Raw materials, especially cotton, used to manufacture clothing are running out quickly and in order to keep up with demand, harmful farming practices have been used. Additionally, our clothes are petroleum-based, and they are made from fossil fuels as well, contributing to global warming.

In contrast, the use of sustainable materials made from recycled or natural fabrics needs comparatively less to no chemical treatment, less energy, less water, or no pesticides and fertilizer to grow. By buying clothes made from renewable materials, you are reducing the demand for materials that causes harm to our environment.

In addition, by wearing clothes that are second-hand or eco-friendly, you are reducing the number of pesticides used on a daily basis as you are lowering the demand for clothing. Besides, maintenance is Greener as clothes produced from eco-friendly resources need special care; meaning clothes are washed with cold water without the use of a tumble dryer and chemical detergents.

Eventually, this helps to reduce your carbon footprint.

Requires Less Water And Reduces Amount Of Toxic Wastes

Water, the primary source in the fashion industry, is used for the dyeing and finishing process of our clothes. Producing a single T-shirt requires 2,700 liters of water and 1/3 of a pound of chemicals. Such an amount adds up and is disastrous for our environment.

Moreover, the cultivation of cotton is highly dependent on water, but they grow in hot and dry areas where water is not easily accessible. Meanwhile, organic cotton helps in reducing water consumption compared to conventional cotton.

Saves Animal Life And Supports Animals Rights

Around the world, the fashion industry is guilty of killing animals for fur and leather. It has been seen that the leather industry around the world is killing an estimated amount of 400 million animals each year.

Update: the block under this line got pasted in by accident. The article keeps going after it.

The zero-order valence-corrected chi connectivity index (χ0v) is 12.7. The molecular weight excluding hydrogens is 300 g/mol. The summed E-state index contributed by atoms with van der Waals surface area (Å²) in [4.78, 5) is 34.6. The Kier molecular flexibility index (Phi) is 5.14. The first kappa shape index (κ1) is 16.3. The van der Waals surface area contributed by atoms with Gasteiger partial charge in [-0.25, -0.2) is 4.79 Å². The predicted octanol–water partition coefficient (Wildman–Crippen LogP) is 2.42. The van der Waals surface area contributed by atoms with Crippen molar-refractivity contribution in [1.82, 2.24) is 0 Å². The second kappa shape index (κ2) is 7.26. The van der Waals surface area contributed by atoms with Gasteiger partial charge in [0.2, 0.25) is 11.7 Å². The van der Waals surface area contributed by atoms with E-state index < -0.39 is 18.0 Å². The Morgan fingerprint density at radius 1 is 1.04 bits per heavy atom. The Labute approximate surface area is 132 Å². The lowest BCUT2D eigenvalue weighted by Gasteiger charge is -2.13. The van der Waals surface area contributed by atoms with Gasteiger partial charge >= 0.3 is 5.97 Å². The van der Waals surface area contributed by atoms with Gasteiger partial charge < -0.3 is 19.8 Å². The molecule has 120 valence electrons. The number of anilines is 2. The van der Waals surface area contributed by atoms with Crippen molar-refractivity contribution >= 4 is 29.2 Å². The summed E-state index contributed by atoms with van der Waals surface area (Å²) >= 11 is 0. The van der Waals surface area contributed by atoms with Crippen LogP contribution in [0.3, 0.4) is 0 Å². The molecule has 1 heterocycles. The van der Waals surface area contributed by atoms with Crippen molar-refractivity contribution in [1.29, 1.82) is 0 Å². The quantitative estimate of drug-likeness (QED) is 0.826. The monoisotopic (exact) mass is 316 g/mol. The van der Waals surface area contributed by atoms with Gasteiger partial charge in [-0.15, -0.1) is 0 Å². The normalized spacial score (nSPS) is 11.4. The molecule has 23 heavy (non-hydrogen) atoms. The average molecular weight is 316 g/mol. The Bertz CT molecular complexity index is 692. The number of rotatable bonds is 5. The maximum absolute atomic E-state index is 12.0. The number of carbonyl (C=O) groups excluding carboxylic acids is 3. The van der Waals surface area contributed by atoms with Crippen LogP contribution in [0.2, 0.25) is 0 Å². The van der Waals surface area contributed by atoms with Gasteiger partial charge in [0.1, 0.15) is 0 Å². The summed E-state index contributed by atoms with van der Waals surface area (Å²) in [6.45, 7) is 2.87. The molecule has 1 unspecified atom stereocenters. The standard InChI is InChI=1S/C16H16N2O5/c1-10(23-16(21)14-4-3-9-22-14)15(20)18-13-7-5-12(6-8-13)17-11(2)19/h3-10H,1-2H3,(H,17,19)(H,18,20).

However, in recent years, consumers have become more conscious of the importance of boycotting the use of leather and real fur in clothing. Yet it continues to be used by high-end fashion designers as a luxurious material.

Fortunately, sustainable brands around the world have started the use of cruelty-free alternatives, and there is one for approximately every material used in fashion. By switching to cruelty-free brands, you can rest assured that your fashion didn’t cause the death of another living being.

Healthy for People and Planet

Fashion items undergo a really long and extreme chemical process before making their way into our closets. Numerous synthetic substances are used to bleach and dye garments. Those chemicals can cause diseases or even the deaths of workers and impose severe congenital disabilities on their children.

So, to minimize the harmful effects of chemicals, we must opt for sustainable fashion, which is healthy and cruelty-free.

While ethical fashion might not be the solution for all our environmental problems, it allows us to reduce the impact on the environment and invest in safer, more sustainable practices.

On the flip side, sustainable fashion ensures safe working conditions and doesn't support child labor. Besides, by buying garments from responsible brands, as well as secondhand shops, such a thrift shops, and vintage-clothing stores, we’re advocating for the environment.

Yet, although millennials prefer to opt for ethical and slow fashion, even if it means investing more money into their closets, the industry is not providing them with sufficient eco-friendly brands.

How can you help?

  • Choose brands that are transparent about their manufacturing process and the sources of their resources.

  • Reuse and recycle your clothes.

  • Shop from ethical brands or thrift shops.

  • Invest in vintage clothing (The Champagne Diet)

Here are some eco-conscious brands that you can shop from:

  1. ELLERALI (You can watch her talk about her mission and goals here)

  2. Selina Sanders

  3. Leigh NY

  4. Patagonia

Hritika Kowlessur